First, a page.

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One of the most important social tasks facing children is for them to develop problem-solving skills. The inability to resolve conflicts and understand and negotiate successfully the complexity of an expanding social world often results in social isolation, aggression, and school failure. Training in problem solving is a way to enhance children’s relationships and adjustment. These interventions typically involve three steps: a) conceptualizing conflict situations, b) developing solutions, and c) implementing selected strategies. Examples of conflicts include reacting to a bully’s threats, entering an ongoing conversation, making friends, being falsely accused of misbehaving, wanting to spend time with someone, suspecting a classmate of stealing, and being teased. Children’s ability to resolve these types of conflicts appropriately and successfully helps them shape their feelings about themselves and the school experience as well as enhance the quality of their peer relationships. This article describes one school’s experience with a problem-solving model for addressing problem behavior.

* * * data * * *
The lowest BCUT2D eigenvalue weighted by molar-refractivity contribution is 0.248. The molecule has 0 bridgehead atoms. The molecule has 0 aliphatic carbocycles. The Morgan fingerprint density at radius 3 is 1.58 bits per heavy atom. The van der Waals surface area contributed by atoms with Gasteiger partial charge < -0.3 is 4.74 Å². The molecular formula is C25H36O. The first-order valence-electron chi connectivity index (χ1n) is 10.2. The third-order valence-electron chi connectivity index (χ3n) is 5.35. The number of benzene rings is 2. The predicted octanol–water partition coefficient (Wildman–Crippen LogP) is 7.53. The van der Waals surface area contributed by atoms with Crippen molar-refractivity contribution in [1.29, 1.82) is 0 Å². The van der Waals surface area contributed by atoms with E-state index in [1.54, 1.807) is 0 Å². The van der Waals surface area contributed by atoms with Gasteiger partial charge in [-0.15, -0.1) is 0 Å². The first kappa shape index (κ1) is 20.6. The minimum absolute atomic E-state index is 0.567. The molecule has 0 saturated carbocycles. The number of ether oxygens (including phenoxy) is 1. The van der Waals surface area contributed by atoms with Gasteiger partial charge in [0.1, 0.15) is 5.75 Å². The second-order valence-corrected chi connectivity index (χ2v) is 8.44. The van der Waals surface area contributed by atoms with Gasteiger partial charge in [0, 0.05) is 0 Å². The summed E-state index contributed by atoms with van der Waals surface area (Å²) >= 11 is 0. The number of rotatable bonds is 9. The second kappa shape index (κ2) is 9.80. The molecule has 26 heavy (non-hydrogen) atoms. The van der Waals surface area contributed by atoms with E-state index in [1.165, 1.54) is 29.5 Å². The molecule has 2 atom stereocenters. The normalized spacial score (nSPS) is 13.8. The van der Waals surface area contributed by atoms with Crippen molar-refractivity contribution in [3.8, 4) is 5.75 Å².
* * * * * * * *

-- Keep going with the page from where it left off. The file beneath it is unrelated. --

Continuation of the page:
Wellington Junior High School is located in north central Colorado and has a student population of 350. It is a “multi-categorical” school, which means that it serves all students with disabilities in all settings. Students with disabilities are included in the general education classroom and curriculum and, if necessary, receive modified instruction in reading, math, and social skills. The teachers, students, and administrators at the school fully embrace a problem-solving approach as consistent with the school’s inclusionary philosophy and practices. The decision to implement a formal problem-solving model began as an intervention for a few students who were identified as having emotional disorders (ED), and now, five years later, all of the student body are actively engaged in this process. All staff teach problem solving to every student, not just those with ED. The use of school-wide problem solving functions as a common approach for all staff across all environments, thus eliminating confusion between teachers and students and enhancing consistency.